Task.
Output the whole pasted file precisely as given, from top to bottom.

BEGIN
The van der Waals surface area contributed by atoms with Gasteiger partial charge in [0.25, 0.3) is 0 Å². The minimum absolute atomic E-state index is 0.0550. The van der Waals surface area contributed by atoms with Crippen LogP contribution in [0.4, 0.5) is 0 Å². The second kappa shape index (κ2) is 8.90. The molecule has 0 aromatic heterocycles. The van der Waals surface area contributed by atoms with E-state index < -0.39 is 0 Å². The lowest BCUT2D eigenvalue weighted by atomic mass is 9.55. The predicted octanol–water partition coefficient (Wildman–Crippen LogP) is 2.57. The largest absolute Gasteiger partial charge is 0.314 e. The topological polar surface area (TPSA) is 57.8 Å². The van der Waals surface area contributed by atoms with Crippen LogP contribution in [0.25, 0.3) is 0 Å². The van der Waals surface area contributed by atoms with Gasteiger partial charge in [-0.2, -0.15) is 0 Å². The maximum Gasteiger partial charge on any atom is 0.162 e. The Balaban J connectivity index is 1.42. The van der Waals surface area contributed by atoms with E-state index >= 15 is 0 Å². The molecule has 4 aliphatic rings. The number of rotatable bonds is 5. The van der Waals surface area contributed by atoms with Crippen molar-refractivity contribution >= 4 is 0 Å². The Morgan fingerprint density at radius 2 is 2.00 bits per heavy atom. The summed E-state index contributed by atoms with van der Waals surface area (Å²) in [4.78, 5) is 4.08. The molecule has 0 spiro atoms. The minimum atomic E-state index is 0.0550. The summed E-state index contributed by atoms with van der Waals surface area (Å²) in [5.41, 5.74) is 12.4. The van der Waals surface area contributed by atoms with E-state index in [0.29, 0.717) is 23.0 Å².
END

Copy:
The van der Waals surface area contributed by atoms with Gasteiger partial charge in [0.25, 0.3) is 0 Å². The minimum absolute atomic E-state index is 0.0550. The van der Waals surface area contributed by atoms with Crippen LogP contribution in [0.4, 0.5) is 0 Å². The second kappa shape index (κ2) is 8.90. The molecule has 0 aromatic heterocycles. The van der Waals surface area contributed by atoms with E-state index < -0.39 is 0 Å². The lowest BCUT2D eigenvalue weighted by atomic mass is 9.55. The predicted octanol–water partition coefficient (Wildman–Crippen LogP) is 2.57. The largest absolute Gasteiger partial charge is 0.314 e. The topological polar surface area (TPSA) is 57.8 Å². The van der Waals surface area contributed by atoms with Crippen LogP contribution in [0.25, 0.3) is 0 Å². The van der Waals surface area contributed by atoms with Gasteiger partial charge in [-0.2, -0.15) is 0 Å². The maximum Gasteiger partial charge on any atom is 0.162 e. The Balaban J connectivity index is 1.42. The van der Waals surface area contributed by atoms with E-state index >= 15 is 0 Å². The molecule has 4 aliphatic rings. The number of rotatable bonds is 5. The van der Waals surface area contributed by atoms with Crippen molar-refractivity contribution >= 4 is 0 Å². The Morgan fingerprint density at radius 2 is 2.00 bits per heavy atom. The summed E-state index contributed by atoms with van der Waals surface area (Å²) in [4.78, 5) is 4.08. The molecule has 0 spiro atoms. The minimum atomic E-state index is 0.0550. The summed E-state index contributed by atoms with van der Waals surface area (Å²) in [5.41, 5.74) is 12.4. The van der Waals surface area contributed by atoms with E-state index in [0.29, 0.717) is 23.0 Å².